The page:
We’re still unpacking boxes, and not the kind that can go down into the basement without being opened. We’re still considering bids for several major appliance changes, like the new boiler, insulation, and a good wood stove. We’ve taken our first stabs at composting and are battling swarms of small, black flies. We’ve assembled the sofa. We’ve had a dinner party in our new dining room: all of us around the table, good friends, fantastic food off the grill and several bottles of white wine and many more topics of conversation. And toasting.

Es gut.

And I’ve taken time to sit in our living room and stare out at the bird feeders, and to take pictures. I know it’s not quite what real birders do, but it’s the only way I know I will learn to recognize the most important species.

And here are some of them:

1 At the birdfeeder (c) Katrien Vander Straeten 2 dscf2748.jpg

3 At the birdfeeder (c) Katrien Vander Straeten

4 At the birdfeeder (c) Katrien Vander Straeten

5 At the birdfeeder (c) Katrien Vander Straeten

6 At the birdfeeder (c) Katrien Vander Straeten

7 At the birdfeeder (c) Katrien Vander Straeten

8At the birdfeeder (c) Katrien Vander Straeten

9 At the birdfeeder (c) Katrien Vander Straeten

10. At the birdfeeder (c) Katrien Vander Straeten

As for identification, I’m going to need some help with some of them:

(1) Adult male House Finch (2) same Finch and adult male yellow variant (?)

(3) American Crow

(4) Tufted Titmouse

(5) Juvenile Common Grackle (?)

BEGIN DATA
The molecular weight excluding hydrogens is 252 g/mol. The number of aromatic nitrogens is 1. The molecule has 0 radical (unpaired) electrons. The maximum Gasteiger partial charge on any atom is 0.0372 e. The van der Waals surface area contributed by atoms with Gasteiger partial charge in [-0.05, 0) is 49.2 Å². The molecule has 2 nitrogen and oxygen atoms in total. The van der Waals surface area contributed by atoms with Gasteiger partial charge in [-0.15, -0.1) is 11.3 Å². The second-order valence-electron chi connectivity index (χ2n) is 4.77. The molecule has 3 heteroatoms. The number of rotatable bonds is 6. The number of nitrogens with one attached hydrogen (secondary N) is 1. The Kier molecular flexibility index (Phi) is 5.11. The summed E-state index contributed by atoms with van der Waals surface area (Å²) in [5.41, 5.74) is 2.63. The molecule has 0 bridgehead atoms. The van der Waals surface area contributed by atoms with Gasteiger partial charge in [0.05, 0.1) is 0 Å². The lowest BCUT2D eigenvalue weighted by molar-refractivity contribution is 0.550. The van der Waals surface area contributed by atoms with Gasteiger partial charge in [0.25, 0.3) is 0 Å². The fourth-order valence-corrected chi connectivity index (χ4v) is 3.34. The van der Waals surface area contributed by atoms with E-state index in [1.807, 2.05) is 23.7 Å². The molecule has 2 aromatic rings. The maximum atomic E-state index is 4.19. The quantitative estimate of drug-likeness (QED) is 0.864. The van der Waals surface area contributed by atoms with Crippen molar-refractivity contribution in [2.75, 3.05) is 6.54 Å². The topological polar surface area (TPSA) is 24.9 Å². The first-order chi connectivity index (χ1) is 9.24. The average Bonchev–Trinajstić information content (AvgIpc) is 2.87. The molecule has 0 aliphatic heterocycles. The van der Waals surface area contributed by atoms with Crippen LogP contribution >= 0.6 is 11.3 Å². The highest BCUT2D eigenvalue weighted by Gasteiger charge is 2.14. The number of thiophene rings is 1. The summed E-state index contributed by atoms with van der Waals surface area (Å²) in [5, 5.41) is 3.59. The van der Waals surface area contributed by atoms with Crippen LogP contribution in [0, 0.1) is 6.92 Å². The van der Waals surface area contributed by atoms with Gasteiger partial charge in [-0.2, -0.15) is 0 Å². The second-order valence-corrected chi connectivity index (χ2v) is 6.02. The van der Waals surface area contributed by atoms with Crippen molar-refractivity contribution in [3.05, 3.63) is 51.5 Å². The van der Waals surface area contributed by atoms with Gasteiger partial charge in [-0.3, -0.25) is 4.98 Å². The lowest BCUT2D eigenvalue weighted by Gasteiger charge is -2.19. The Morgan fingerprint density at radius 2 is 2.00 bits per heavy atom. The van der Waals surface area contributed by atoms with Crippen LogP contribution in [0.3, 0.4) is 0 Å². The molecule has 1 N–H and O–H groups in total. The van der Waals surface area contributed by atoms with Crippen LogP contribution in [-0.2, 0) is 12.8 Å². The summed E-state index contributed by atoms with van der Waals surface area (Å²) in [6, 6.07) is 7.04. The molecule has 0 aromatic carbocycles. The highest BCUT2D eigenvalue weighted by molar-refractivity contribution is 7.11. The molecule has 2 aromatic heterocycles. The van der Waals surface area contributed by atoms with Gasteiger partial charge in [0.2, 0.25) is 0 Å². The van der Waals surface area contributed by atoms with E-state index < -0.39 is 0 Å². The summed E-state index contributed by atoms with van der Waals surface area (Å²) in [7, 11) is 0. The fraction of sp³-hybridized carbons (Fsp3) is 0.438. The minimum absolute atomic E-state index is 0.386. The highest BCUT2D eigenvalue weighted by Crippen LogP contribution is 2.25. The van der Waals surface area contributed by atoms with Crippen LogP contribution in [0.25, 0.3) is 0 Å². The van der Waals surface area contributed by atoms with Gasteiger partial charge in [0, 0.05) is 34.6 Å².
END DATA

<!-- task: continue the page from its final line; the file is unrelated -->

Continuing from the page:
(6) Adult female Red Cardinal

(7) Adult female American Goldfinch

(8) Adult male American Goldfinch

(9) (?)

(10) Woodpecker (Downy, right?) and Titmouse

The Sibley Field Guide to Birds of Eastern North America (c) David Allen Sibley, Knopf

I use Sibley’s Field Guide to Birds of Eastern North America. I am sorta obligated to, because Mr. David Allen Sibley lives in the town over, but I like the book a lot: beautiful illustrations, little maps indicating the ranges, some information on habits and on voice.

Photograph of small farm on river bend

We’re moving ourselves and the rest of our stuff this weekend. Then we need to unpack, figure out which boiler and water heater to buy and who should install it. Then insulation. Then select the wood stove (any suggestions? the choice on the market is overwhelming, but we don’t want to go pellets).

And that’s it for the big things in the house. Some will unfortunately have to wait till next year: the solar water heater, for instance.

Then, finally, we’ll be turning our attention to the garden. Those.7 acres – isn’t it lovely, that though you don’t have a whole acre really, you still get to say point-seven-acres?

As I look at all that outdoor space, my big vision is looking too, over my shoulder. And I keep telling myself: keep the dream big, but take manageable steps. First things first: get the soil ready for next year.

As for the edible garden. Where and how to clear the stones and the brush and the saplings and the poison ivy for next season’s veggie and fruit garden? Where to get compost and mulch? Should we top it all up with some topsoil? What to fence in? Should we bring down some of the larger, more lovely trees to “make” sunlight?

As for the front yard. Due to the huge new leach field, most of it won’t be used for edible  or deep-rooted plants, so what to grow there then?

And what to grow in the “relaxation” and “entertainment” garden round back?

Dreaming big…

Choo-Chee the fox (c) Galina Kolev, 2008

(Choo-Chee the Fox by Galina Kolev, used with kind permission)

At the new house we’ll be seeing lots of foxes. I’m looking for a good book about them. It could be a fairytale or a picture story or a more scientific book (not too advanced). As long as it doesn’t reinforce the old stereotype of the wily fox who gets outwitted and has to go without food for another day.

Any suggestions?

Amie and I had just read a book about snails when lo and behold! One showed up on our doorstep, literally.

Snail June 2008 (c) Katrien Vander Straeten

That’s our doorstep.